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Grammar Quirks: Julia Armfield on 'Tentacularly'

Julia Armfield, author of "salt slow," discusses earworm-words, how dialogue affects a character's voice, and her favorite Lemony Snicket quote. 

By
Mignon Fogarty
3-minute read
salt slow

Grammar Girl: What’s your favorite word and why?

Julia Armfield: It changes a lot but possibly “schism” because it sounds like ice in a glass.

GG: What’s a word you dislike (either because it’s overused or misused) and why?

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JA: I can’t stand the word “chicanery,” for no other reason than whenever I think about it, it then repeats itself fifteen to twenty times in my head. I think some words do have that sort of earworm quality, like a piece of music from an advert that you can’t stop humming and that slowly drives you insane. It’s happening now, as I’m typing: the word “chicanery” going around and around in my head.

GG: What word will you always misspell?

JA: “Embarrassing,” embarrassingly enough.

GG: What word (or semblance of a word) would you like to see added to the dictionary? Why?

JA: I’m not entirely sure about this one! In the dedication of my book, I use the word “tentacularly,” which I think would be a good one. I think of it as a way to describe something slippery, many-limbed, powerful. The dedication of my book thanks my family “tentacularly,” which seems appropriate to me.

GG: Any grammar pet peeves we should know about?

JA: Not particularly, although purely on a taste level, I quite dislike it when fiction writers use italics for emphasis. Most of the time, I feel like the point being made should be able to speak for itself without the author having to lean on the text to make it obvious.

GG: To what extent does grammar play a role in character development and voice?

JA: I think the ways in which dialogue is split up can certainly impact a character’s voice because so much of the sound of people can be found in the pauses rather than the talking. You can mine so much of a character’s voice from the way they pause between words or run things together, the difference in the shape of a hyphen, an ellipsis, a comma and so on.

You can mine so much of a character’s voice from the way they pause between words or run things together, the difference in the shape of a hyphen, an ellipsis, a comma and so on.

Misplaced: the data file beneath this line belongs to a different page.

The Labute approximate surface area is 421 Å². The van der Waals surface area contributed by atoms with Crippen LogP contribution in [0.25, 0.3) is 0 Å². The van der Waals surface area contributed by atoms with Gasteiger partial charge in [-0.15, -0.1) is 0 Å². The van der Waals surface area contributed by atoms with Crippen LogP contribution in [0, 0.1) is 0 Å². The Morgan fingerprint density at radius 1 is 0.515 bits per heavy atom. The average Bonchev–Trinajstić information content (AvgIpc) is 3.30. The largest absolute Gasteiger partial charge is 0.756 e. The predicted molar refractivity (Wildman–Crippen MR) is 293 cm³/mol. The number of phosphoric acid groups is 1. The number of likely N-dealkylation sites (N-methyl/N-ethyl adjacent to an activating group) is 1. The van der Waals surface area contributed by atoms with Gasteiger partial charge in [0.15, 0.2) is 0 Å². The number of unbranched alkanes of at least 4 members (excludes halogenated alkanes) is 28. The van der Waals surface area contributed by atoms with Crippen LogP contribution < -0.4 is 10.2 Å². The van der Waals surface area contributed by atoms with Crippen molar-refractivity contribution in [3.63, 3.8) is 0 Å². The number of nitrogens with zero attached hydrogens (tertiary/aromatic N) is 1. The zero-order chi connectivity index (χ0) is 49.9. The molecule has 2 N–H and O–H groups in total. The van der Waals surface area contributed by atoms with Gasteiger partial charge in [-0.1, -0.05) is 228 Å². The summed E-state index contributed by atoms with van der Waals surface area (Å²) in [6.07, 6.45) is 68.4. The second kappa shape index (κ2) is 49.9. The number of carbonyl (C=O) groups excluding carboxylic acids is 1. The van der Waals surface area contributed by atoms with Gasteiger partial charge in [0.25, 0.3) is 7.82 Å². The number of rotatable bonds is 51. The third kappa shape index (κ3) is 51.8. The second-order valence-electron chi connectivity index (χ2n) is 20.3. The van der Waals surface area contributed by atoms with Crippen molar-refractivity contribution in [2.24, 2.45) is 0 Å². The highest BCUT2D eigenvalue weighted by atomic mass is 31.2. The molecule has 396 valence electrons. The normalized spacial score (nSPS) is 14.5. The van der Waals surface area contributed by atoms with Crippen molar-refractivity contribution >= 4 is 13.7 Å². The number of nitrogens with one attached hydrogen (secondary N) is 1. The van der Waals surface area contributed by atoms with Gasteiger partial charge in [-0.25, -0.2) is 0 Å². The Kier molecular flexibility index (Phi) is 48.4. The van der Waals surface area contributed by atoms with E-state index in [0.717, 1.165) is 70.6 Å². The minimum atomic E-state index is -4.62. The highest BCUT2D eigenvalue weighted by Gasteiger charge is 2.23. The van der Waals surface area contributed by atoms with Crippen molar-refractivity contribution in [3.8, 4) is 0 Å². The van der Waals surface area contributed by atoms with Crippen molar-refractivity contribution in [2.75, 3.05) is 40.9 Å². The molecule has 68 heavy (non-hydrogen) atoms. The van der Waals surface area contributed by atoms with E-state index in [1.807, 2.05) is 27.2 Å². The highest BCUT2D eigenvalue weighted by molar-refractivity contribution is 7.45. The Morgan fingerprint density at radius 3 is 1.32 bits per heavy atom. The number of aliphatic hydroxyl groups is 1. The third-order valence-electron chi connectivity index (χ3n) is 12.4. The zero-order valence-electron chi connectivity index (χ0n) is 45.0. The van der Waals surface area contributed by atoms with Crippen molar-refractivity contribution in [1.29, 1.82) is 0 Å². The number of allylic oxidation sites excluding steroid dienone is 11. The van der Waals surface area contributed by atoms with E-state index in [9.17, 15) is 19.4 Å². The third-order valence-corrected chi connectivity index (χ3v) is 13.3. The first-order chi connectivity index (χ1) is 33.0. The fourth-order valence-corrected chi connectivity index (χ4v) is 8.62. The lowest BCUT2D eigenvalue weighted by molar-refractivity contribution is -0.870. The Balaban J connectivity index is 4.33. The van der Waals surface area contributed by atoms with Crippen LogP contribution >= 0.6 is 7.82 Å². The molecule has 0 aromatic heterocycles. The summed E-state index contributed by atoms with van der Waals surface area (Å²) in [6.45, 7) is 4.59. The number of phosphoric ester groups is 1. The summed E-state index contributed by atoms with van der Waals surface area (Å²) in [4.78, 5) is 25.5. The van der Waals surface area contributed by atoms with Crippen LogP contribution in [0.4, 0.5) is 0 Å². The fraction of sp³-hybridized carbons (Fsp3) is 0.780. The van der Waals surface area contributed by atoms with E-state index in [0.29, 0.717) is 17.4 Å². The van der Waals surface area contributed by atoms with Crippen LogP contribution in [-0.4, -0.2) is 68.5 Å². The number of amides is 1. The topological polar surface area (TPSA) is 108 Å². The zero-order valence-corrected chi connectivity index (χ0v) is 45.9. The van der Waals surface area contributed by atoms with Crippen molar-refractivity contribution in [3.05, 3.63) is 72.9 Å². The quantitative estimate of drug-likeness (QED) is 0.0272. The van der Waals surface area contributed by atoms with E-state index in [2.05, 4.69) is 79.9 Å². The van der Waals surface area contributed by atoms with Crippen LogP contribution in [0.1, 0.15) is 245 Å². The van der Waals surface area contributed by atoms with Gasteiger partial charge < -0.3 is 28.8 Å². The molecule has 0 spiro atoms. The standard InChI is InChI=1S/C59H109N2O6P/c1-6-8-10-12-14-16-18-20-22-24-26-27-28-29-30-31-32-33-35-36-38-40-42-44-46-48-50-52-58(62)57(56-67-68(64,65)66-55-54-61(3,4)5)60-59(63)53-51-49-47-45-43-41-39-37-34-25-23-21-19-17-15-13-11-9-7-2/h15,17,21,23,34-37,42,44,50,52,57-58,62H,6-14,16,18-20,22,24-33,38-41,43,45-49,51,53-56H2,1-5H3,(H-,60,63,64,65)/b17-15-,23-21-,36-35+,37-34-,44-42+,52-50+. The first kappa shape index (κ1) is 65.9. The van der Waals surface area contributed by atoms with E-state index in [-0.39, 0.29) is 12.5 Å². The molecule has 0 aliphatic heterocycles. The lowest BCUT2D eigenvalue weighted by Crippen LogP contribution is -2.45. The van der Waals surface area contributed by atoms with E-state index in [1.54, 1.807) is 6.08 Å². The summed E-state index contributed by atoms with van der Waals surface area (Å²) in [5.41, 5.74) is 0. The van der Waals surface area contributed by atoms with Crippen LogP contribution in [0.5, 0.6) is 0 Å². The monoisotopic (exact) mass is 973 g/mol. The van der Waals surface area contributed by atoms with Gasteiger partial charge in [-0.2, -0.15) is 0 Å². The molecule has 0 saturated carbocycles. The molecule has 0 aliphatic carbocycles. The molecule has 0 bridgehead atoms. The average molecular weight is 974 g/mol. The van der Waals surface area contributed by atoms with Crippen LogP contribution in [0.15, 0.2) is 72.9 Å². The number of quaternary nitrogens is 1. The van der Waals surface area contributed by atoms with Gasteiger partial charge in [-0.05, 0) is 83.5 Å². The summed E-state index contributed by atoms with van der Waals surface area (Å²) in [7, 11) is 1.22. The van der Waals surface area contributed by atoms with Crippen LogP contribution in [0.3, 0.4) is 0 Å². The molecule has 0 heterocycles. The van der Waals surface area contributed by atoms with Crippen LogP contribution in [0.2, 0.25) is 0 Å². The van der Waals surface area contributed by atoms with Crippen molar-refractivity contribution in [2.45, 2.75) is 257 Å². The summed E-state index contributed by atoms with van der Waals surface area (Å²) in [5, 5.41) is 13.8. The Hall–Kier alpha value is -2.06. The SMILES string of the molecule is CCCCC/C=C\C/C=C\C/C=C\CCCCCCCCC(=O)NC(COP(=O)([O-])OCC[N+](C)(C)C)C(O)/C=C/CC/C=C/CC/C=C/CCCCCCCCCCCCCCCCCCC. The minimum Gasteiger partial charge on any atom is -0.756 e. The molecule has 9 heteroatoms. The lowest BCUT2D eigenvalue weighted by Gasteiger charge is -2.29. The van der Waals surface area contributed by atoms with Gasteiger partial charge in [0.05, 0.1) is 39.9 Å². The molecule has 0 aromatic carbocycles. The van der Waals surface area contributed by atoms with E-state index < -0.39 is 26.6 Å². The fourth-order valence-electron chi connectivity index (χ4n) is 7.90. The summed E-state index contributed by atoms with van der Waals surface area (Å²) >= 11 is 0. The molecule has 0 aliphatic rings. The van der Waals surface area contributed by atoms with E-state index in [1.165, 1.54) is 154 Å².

Julia Armfield

GG: Do you have a favorite quote or passage from an author you’d like to share?

JA: This is apropos of nothing very much, but I was talking to a friend about Lemony Snicket’s “The Ersatz Elevator” the other day (which I think is my favourite installment from "A Series of Unfortunate Events") and this quote occurred to me then: “There are many, many things that are difficult in this life, but one thing that isn’t difficult at all is figuring out whether someone is excited or not when they open a present.”

GG: What grammar, wording, or punctuation problem did you struggle with this week?

JA: It’s not only a current problem, but I seem to be in a constant state of war with the semicolon, in that I use them endlessly with only the faintest idea of what they are actually for.

 

About the Author:

Julia Armfield is a fiction writer and occasional playwright with a Masters in Victorian Art and Literature from Royal Holloway University. Her work has been published in The White Review, Lighthouse, Analog Magazine, Neon Magazineand The Stockholm Review. She was commended in the Moth Short Story Prize 2017 and won the White Review Short Story Prize with two of the stories in her collection "salt slow." She lives in London, where she is at work on her debut novel.

About the Author

Mignon Fogarty

Mignon Fogarty is the founder of Quick and Dirty Tips and the author of seven books on language, including the New York Times bestseller "Grammar Girl's Quick and Dirty Tips for Better Writing." She is an inductee in the Podcasting Hall of Fame, and the show is a five-time winner of Best Education Podcast in the Podcast Awards. She has appeared as a guest expert on the Oprah Winfrey Show and the Today Show.

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